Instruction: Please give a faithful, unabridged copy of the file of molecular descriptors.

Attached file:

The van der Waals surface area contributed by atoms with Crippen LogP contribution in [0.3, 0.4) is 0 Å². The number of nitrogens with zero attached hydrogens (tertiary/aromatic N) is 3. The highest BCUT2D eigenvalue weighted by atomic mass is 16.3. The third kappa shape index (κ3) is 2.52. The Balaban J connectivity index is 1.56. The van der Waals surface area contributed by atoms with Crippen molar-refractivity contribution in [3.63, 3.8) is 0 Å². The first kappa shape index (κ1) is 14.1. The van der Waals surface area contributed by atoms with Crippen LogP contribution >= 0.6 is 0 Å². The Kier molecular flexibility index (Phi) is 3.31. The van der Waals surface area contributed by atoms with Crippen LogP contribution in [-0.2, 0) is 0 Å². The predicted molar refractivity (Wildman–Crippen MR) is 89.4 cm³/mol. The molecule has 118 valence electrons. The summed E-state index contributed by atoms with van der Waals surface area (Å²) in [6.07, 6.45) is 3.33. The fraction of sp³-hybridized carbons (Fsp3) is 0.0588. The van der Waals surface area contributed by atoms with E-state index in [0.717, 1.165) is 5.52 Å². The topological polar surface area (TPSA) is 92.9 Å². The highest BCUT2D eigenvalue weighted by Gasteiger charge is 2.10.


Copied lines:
The van der Waals surface area contributed by atoms with Crippen LogP contribution in [0.3, 0.4) is 0 Å². The number of nitrogens with zero attached hydrogens (tertiary/aromatic N) is 3. The highest BCUT2D eigenvalue weighted by atomic mass is 16.3. The third kappa shape index (κ3) is 2.52. The Balaban J connectivity index is 1.56. The van der Waals surface area contributed by atoms with Crippen molar-refractivity contribution in [3.63, 3.8) is 0 Å². The first kappa shape index (κ1) is 14.1. The van der Waals surface area contributed by atoms with Crippen LogP contribution >= 0.6 is 0 Å². The Kier molecular flexibility index (Phi) is 3.31. The van der Waals surface area contributed by atoms with Crippen LogP contribution in [-0.2, 0) is 0 Å². The predicted molar refractivity (Wildman–Crippen MR) is 89.4 cm³/mol. The molecule has 118 valence electrons. The summed E-state index contributed by atoms with van der Waals surface area (Å²) in [6.07, 6.45) is 3.33. The fraction of sp³-hybridized carbons (Fsp3) is 0.0588. The van der Waals surface area contributed by atoms with E-state index in [0.717, 1.165) is 5.52 Å². The topological polar surface area (TPSA) is 92.9 Å². The highest BCUT2D eigenvalue weighted by Gasteiger charge is 2.10.